Paul brought a joy and an optimism to the quest for employee rights that was wonderful to share in and be a part of.
The first time I met him was at the PELA conference on Cape Cod in 1991. I had read something about PELA and made a 10-hour drive to Cape Cod from Washington, DC, knowing little else. I was sold on PELA as soon as I heard Paul do the “roll call of the States” and speak on “just cause.” But the thing about Paul was that when we were introduced, he talked about how thrilled he was to meet me because I had written a book on pension law, and he had represented the employees in some of the cases in the book — one of which was the only case where employees, rather than the employer, ever recovered “surplus” assets after a company shut down a pension plan.
And then there was Paul’s support and commitment on projects. When Paul arranged for me to speak in Cincinnati a couple of years later at an Ohio PELA conference on ERISA, he didn’t just ask, he picked me up at the airport, had lunch with me, and dropped me off. And when he asked for an article as editor-in-chief of the Employee Rights Quarterly in 1995, he brought the same energy and commitment: he outlined what the article should be about and look like, helped edit it, and even proofed the copy.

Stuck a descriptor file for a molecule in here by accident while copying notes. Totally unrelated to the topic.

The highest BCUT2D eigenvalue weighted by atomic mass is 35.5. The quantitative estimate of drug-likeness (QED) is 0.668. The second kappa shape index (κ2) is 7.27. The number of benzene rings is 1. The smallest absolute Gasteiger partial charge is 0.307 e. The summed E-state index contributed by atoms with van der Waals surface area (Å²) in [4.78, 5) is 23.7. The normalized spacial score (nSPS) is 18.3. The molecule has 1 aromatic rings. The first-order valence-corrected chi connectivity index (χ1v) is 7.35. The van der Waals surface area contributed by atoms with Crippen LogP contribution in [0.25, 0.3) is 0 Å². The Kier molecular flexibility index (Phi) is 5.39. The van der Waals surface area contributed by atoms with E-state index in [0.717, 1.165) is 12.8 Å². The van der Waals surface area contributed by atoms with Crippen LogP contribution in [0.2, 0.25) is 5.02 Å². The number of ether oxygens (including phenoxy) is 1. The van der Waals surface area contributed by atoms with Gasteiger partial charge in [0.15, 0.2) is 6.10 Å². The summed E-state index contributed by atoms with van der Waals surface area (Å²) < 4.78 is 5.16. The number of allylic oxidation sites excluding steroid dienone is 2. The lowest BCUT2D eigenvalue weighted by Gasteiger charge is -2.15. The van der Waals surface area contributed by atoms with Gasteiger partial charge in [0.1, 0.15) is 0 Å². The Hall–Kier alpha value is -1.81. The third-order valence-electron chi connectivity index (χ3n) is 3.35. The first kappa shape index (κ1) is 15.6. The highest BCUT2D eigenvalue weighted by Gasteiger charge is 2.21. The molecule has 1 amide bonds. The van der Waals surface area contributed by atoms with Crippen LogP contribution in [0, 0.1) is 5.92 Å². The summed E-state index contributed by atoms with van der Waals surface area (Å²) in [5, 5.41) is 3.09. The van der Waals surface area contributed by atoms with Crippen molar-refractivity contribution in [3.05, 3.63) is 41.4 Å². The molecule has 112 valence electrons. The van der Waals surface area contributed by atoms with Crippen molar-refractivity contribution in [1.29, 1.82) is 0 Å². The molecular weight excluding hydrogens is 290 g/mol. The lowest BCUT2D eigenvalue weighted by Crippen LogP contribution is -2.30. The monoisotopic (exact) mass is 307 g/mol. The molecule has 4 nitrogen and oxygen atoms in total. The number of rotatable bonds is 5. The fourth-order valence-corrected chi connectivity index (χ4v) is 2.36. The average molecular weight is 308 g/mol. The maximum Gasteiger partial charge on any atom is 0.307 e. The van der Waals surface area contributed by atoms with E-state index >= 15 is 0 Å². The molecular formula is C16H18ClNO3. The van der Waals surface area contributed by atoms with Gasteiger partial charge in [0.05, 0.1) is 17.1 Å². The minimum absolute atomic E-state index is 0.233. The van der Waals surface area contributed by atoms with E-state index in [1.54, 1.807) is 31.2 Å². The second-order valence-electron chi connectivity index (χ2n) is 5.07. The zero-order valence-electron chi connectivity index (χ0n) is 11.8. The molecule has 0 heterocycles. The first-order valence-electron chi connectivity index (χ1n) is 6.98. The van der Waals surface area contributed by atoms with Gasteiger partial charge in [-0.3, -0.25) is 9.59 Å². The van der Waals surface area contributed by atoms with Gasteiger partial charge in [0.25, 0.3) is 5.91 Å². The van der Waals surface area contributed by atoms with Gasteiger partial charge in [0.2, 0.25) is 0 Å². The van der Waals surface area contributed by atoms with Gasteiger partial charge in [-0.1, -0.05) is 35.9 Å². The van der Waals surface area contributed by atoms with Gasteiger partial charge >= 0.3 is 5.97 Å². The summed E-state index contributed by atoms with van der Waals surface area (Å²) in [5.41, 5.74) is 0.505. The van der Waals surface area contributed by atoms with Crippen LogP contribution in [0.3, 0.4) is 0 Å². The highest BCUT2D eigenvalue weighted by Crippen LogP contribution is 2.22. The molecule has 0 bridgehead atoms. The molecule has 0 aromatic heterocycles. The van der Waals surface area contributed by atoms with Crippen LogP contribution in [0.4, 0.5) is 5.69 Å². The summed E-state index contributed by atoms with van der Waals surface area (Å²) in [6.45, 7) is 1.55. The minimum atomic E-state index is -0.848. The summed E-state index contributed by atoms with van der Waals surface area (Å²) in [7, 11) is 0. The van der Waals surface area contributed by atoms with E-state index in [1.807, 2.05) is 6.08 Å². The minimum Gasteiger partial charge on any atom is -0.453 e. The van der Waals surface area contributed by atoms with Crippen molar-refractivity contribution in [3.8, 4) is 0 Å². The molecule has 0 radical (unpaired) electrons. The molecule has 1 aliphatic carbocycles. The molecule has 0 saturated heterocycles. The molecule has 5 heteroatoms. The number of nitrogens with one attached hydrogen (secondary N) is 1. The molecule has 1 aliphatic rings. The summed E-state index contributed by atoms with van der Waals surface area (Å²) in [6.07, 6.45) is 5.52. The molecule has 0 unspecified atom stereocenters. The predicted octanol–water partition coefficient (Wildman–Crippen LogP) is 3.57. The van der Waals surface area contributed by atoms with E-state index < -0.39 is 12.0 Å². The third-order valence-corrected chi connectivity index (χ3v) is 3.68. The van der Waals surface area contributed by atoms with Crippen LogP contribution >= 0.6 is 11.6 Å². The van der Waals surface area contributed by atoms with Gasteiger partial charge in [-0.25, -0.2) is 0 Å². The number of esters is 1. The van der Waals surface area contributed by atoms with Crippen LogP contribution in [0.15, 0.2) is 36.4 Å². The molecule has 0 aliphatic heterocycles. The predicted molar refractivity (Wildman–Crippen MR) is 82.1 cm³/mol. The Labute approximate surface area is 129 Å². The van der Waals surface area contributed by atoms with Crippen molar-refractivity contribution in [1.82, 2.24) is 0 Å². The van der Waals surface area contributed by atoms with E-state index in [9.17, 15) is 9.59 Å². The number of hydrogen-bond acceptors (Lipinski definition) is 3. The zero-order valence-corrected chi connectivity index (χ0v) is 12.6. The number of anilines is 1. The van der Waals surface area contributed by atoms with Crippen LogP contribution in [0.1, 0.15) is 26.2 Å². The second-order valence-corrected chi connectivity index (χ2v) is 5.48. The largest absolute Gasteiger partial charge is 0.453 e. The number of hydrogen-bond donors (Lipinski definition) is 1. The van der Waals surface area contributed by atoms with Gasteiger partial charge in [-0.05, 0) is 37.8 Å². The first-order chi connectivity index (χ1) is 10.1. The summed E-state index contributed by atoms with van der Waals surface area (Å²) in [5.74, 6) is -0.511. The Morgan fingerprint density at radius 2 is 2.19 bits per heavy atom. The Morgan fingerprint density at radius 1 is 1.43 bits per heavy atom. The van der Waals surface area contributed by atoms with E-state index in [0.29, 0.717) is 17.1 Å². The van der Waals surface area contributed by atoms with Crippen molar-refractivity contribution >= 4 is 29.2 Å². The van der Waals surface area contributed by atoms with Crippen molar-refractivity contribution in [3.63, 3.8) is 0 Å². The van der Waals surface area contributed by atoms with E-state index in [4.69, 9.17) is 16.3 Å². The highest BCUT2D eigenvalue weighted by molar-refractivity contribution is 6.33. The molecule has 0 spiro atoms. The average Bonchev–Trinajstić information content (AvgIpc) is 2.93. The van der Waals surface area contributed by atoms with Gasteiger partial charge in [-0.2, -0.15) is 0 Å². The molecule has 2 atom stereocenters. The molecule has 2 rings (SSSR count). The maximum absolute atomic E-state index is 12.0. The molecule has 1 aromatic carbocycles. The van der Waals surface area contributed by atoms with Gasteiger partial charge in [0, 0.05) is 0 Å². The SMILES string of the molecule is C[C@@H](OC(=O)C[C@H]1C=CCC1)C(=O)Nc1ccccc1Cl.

Every interaction with Paul was like that. He brought boundless energy, optimism, and the highest values, in addition to his tremendous personal, legal, and communication skills, while letting others take much of the credit.
He will be missed.